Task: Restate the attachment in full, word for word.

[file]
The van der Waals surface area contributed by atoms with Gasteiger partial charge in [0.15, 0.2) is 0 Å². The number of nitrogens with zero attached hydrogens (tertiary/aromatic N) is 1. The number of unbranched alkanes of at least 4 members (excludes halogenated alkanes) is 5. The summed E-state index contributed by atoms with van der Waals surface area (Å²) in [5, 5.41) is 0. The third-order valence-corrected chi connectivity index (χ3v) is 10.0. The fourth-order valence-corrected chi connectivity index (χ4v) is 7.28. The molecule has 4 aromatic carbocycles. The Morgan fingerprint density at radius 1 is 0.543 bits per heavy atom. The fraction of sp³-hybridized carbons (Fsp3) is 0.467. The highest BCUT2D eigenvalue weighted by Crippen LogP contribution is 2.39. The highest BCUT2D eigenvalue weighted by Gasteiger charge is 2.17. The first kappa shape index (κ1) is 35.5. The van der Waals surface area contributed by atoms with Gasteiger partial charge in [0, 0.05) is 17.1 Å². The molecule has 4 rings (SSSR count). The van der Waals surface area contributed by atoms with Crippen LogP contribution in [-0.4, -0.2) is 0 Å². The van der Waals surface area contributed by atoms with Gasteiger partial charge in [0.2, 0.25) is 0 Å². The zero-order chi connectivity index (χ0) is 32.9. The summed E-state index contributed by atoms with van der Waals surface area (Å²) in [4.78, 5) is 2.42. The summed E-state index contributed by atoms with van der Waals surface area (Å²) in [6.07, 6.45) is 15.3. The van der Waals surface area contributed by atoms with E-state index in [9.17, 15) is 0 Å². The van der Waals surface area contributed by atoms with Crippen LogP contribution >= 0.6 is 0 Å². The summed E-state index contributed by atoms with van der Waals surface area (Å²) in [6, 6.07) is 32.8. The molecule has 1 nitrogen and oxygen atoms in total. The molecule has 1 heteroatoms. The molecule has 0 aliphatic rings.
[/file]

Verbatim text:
The van der Waals surface area contributed by atoms with Gasteiger partial charge in [0.15, 0.2) is 0 Å². The number of nitrogens with zero attached hydrogens (tertiary/aromatic N) is 1. The number of unbranched alkanes of at least 4 members (excludes halogenated alkanes) is 5. The summed E-state index contributed by atoms with van der Waals surface area (Å²) in [5, 5.41) is 0. The third-order valence-corrected chi connectivity index (χ3v) is 10.0. The fourth-order valence-corrected chi connectivity index (χ4v) is 7.28. The molecule has 4 aromatic carbocycles. The Morgan fingerprint density at radius 1 is 0.543 bits per heavy atom. The fraction of sp³-hybridized carbons (Fsp3) is 0.467. The highest BCUT2D eigenvalue weighted by Crippen LogP contribution is 2.39. The highest BCUT2D eigenvalue weighted by Gasteiger charge is 2.17. The first kappa shape index (κ1) is 35.5. The van der Waals surface area contributed by atoms with Gasteiger partial charge in [0, 0.05) is 17.1 Å². The molecule has 4 rings (SSSR count). The van der Waals surface area contributed by atoms with Crippen LogP contribution in [-0.4, -0.2) is 0 Å². The van der Waals surface area contributed by atoms with Gasteiger partial charge in [0.2, 0.25) is 0 Å². The zero-order chi connectivity index (χ0) is 32.9. The summed E-state index contributed by atoms with van der Waals surface area (Å²) in [4.78, 5) is 2.42. The summed E-state index contributed by atoms with van der Waals surface area (Å²) in [6.07, 6.45) is 15.3. The van der Waals surface area contributed by atoms with E-state index in [9.17, 15) is 0 Å². The van der Waals surface area contributed by atoms with Crippen LogP contribution >= 0.6 is 0 Å². The summed E-state index contributed by atoms with van der Waals surface area (Å²) in [6, 6.07) is 32.8. The molecule has 1 nitrogen and oxygen atoms in total. The molecule has 1 heteroatoms. The molecule has 0 aliphatic rings.